January 5, 2018

Preservation Basics

Historic preservation is a broad subject, but it can be easy to understand once you grasp the fundamental building blocks of saving places. While this list is by no means exhaustive, the resources below can help you get a firm foothold on some preservation basics.

National Historic Preservation Act: Established a federal policy for the preservation of cultural and historic resources in the U.S.

Section 106: The most important part of the National Historic Preservation Act. It requires that federal agencies allow the Advisory Council on Historic Preservation the opportunity to comment on federal undertakings that affect historic properties. A road-widening project, the construction of a new hydroelectric dam, or the relocation of a federal courthouse are all examples of projects that could affect local historic resources.

Section 4(f) of the Department of Transportation Act: The strongest preservation law at the federal level. It prohibits federal approval or funding of transportation projects that require the use of any historic site, public park, recreation area, or wildlife refuge, unless there is no feasible alternative to the project and the project includes all possible planning to minimize harm to the site.

National Register of Historic Places: The official list of the nation’s historic places worthy of preservation. Contrary to popular belief, listing does not affect what owners may or may not do to their property. The National Register was authorized by the National Historic Preservation Act in 1966.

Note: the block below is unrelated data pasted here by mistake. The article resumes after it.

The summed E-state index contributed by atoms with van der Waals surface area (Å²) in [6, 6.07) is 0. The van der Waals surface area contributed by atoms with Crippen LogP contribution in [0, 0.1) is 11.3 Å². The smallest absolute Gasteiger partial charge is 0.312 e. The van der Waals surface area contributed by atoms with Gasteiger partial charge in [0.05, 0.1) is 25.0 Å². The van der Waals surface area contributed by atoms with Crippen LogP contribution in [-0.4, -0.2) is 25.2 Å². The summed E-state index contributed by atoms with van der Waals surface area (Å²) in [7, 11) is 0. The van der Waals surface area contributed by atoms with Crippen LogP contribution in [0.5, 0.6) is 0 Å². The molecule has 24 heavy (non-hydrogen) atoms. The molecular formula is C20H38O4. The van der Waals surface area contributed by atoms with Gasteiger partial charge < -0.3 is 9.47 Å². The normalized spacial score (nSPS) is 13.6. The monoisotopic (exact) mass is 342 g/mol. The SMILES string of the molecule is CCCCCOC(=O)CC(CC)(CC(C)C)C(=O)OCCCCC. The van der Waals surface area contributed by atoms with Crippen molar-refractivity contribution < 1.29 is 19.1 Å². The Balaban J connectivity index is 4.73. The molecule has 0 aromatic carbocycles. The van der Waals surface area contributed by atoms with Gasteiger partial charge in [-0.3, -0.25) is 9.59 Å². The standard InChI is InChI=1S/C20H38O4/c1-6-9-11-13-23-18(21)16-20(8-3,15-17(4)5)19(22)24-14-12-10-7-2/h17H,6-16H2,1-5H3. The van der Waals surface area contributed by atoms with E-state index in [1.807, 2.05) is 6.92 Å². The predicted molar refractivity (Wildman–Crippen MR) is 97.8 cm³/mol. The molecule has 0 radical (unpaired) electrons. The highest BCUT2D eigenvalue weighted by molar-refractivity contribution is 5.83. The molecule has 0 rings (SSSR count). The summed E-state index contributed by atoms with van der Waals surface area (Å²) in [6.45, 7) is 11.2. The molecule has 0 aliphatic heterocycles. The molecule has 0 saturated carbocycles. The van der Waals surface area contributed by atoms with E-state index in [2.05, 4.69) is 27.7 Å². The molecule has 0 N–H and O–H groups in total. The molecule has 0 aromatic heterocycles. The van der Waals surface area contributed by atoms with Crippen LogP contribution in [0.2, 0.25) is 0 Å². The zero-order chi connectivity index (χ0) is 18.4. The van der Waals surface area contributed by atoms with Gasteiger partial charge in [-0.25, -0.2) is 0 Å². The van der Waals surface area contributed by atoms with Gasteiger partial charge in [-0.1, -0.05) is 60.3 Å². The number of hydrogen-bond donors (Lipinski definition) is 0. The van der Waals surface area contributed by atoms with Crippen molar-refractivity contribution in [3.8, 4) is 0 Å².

National Environmental Policy Act: Governs federal agency actions that significantly affect cultural and historic resources. Agencies are required to assess the impact of a proposed action on these resources and explore alternatives that might avoid or lessen any adverse impacts.

National Park Service: Administers the National Register of Historic Places, grant programs, and the federal rehabilitation tax incentives. It is a bureau within the U.S. Department of the Interior.

State Historic Preservation Offices: Play a central role in administering the national historic preservation program and provide technical assistance to citizens, communities, and organizations.

Tribal Historic Preservation Offices: Assume responsibilities of SHPOs with respect to tribal lands.

Antiquities Act

The Antiquities Act has enabled 16 presidents from both parties to swiftly protect historic sites and cultural important lands, ranging from the Statue of Liberty to the Grand Canyon to sites associated with Cesar Chavez.

Tax Credits

The federal historic tax credit provides tax incentives for the rehabilitation of historic, income-producing buildings. To spur more private investment in older neighborhoods, many states have additional laws that encourage appropriate rehabilitation of historic buildings.

If you're interested in taking a deep dive into the technical side of historic preservation, Preservation Leadership Forum has all the tools you'll need.

Carson Bear was an Editorial Coordinator at the National Trust. She’s passionate about combining popular culture with historic places, and loves her 200-year-old childhood farmhouse in Pennsylvania.

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